search for




 

Complete genome sequence of Cherry virus A identified from sweet cherry in Korea
Korean J. Microbiol. 2022;58(1):58-60
Published online March 31, 2022
© 2022 The Microbiological Society of Korea.

Da Hyun Lee, Young Ho Jung, JunHyeok Kim, Hyeon Min Kim, Kyeong Min Kim, Chaesun Na, and Chung Youl Park*

Division of Wild Plant Seeds Research, Baekdudaegan National Arboretum, Bonghwa 35208, Republic of Korea
Correspondence to: E-mail: doonas@koagi.or.kr; Tel.: +82-54-679-0691; Fax: +82-54-679-0690
Received March 2, 2022; Revised March 28, 2022; Accepted March 30, 2022.
Abstract
Sweet cherry (Prunus avium L.) is a non-climacteric plant that belongs to the Rosaceae family. The aim of the present study was to sequence the complete genome of cherry virus A (CVA) from sweet cherries grown in Daegu, Korea. The complete genome of the CVA isolate DG-FC9 was 7,434 nucleotides (nt) in length and encoded a polyprotein and movement protein. The genome sequence shared the highest nt sequence identity (99.26%) with that of the CVA isolate Niagara-B1. To our knowledge, this is the first complete CVA genome sequence to be reported from sweet cherry in Korea.
Keywords : Cherry virus A, complete genome, sweet cherry, virus
Body

The cherry virus A (CVA; family Betaflexiviridae, genus Capillovirus, species Cherry virus A) isolated from sweet cherries (Prunus avium) was first reported in 1995 in South Germany (Jelkmann, 1995; Noorani et al., 2010). Members of the genus Capillovirus, contain flexuous filamentous particles with a positive-sense, single-stranded linear RNA genome (Koinuma et al., 2016). The RNA genome of capilloviruses consists of two open reading frames (ORFs), one encoding a large polyprotein with conserved domains (methyltransferase, RNA helicase, RNA-dependent RNA polymerase, and coat protein) and another encoding a movement protein (Yoshikawa et al., 1992; James and Jelkmann, 1998; Tatineni et al., 2009). CVA has been isolated from several Prunus species, including P. armeniaca, P. cerasifera, and P. mume, and has been detected globally (Svanella-Dumas et al., 2005; Kinoti et al., 2016; Jo et al., 2017). Partial sequences of CVA isolates from sweet cherry have been reported (GenBank accession numbers MF083703 and MF083703). However, the complete genome sequence of an isolate from Korea has not yet to be reported.

In May 2018, sweet cherry leaves that exhibited mosaic and malformation symptoms were collected from Daegu, Korea. To identify the virus responsible for the disease symptoms, total RNA was extracted from the leaf samples using a NucliSENS easy-Mag BioRobot system (bioMérieux), and ribosomal RNA was removed using the Ribo-Zero rRNA Removal kit (Illumina) according to the manufacturer’s instructions. A RNA library was then generated using the TruSeq RNA Sample Prep kit (Illumina), and high-throughput RNA sequencing was performed by Theragen BIO, Inc. using a 101-bp paired-end Illumina HiSeq 2500 (Illumina). The resulting 324,893,846 RNA sequencing reads were mapped using SG-VIPdb by SeqGenesis to identify virus-related contigs. Low-quality reads (PHRED score ≤ 25, length ≤ 20 nt) were removed before data analyses, and de novo assembly of the quality-filtered reads was performed using the Trinity (v.2.1.1) pipeline. The six resulting contigs were analyzed using the NCBI BLAST algorithm searches against viral reference genome database in GenBank for 89.9–100% sequence identity to CVA isolates PF and HPSK25 (GenBank accession numbers HQ267856 and FR718888, respectively). To sequence the complete genome of the new isolate from sweet cherry, six primer pairs were designed using the complete genome sequence of CVA isolate Niagara-B1 and used for both reverse transcription PCR and cDNA sequencing (Table 1). The 5'- and 3'-terminal end sequences of the cDNAs were determined via rapid amplification, as described previously (Park et al., 2016). The eight resulting amplicons were cloned into a TA cloning vector (RBC Bioscience), and 64 clones (eight clones for each amplicon) were sequenced using the Sanger method by Macrogen, Inc.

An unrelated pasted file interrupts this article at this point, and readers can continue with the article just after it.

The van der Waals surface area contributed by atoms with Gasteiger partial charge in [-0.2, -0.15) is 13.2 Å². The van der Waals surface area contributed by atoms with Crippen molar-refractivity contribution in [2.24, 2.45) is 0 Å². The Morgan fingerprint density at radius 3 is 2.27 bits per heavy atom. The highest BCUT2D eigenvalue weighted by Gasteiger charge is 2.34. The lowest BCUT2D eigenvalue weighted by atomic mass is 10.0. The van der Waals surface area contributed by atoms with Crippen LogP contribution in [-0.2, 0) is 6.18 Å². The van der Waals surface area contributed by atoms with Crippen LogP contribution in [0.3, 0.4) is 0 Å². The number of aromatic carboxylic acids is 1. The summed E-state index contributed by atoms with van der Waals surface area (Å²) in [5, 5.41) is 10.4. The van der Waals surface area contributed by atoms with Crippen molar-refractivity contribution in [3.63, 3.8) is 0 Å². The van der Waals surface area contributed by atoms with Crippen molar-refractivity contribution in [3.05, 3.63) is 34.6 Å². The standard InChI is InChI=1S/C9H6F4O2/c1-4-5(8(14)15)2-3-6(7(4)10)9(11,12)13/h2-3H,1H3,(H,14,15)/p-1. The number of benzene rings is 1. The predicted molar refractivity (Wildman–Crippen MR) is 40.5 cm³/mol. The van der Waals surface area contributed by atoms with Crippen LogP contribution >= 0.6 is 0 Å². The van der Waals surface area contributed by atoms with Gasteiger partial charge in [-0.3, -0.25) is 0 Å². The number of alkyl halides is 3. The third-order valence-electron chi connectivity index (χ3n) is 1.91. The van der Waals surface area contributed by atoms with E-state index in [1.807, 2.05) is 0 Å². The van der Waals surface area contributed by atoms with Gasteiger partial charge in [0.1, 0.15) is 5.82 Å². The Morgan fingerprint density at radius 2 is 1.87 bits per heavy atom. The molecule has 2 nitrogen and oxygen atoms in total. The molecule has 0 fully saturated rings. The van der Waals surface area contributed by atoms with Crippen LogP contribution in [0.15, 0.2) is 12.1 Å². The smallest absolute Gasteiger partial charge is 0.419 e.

Primers used to sequence the complete genome of the Cherry virus A isolate DG-FC9

Primer name Oligonucleotide sequence (5' to 3') Amplicon size
CVA-JR-F1 CTTCCACCAATTTCCAAACAC 1,242 bp
CVA-JR-R1 AGATTGAATGATCCAAGAGTCA
CVA-JR-F2 GAATCATCCTTGGCCAAGCT 1,245 bp
CVA-JR-R2 ACCCAAATGA ATTGGAGCAC T
CVA-JR-F3 GTCCCTGAAGTTGGACCTC 1,245 bp
CVA-JR-R3 CAATTGGAAT GGATTCAGTT TAT
CVA-JR-F4 AAGATTTCCAATTCATTCAAATGT 1,245 bp
CVA-JR-R4 GAGTATTCAT GATTTTCTGG CA
CVA-JR-F5 AGTATGATGTTAGAAAGACTCAT 1,153 bp
CVA-JR-R5 TGTAACACAT ATGATGATTG CC
CVA-JR-F6 ATGAAGTTGAGCTGGAGGCT 1,158 bp
CVA-JR-R6 CCATGCCTTCACATTTGTGG
Primer name Oligonucleotide sequence (5' to 3')
5' RACE CVA-5'-R2 AGAGGAGATGGTTTTCAACGA
CVA-5'-R1 AGGACCTCAAAGCGGTTATG
3' RACE CVA-3'-F1 CTTGACTGCCAGAGCAACTA
CVA-3'-F2 TTCATCACCGTCACCAATCAA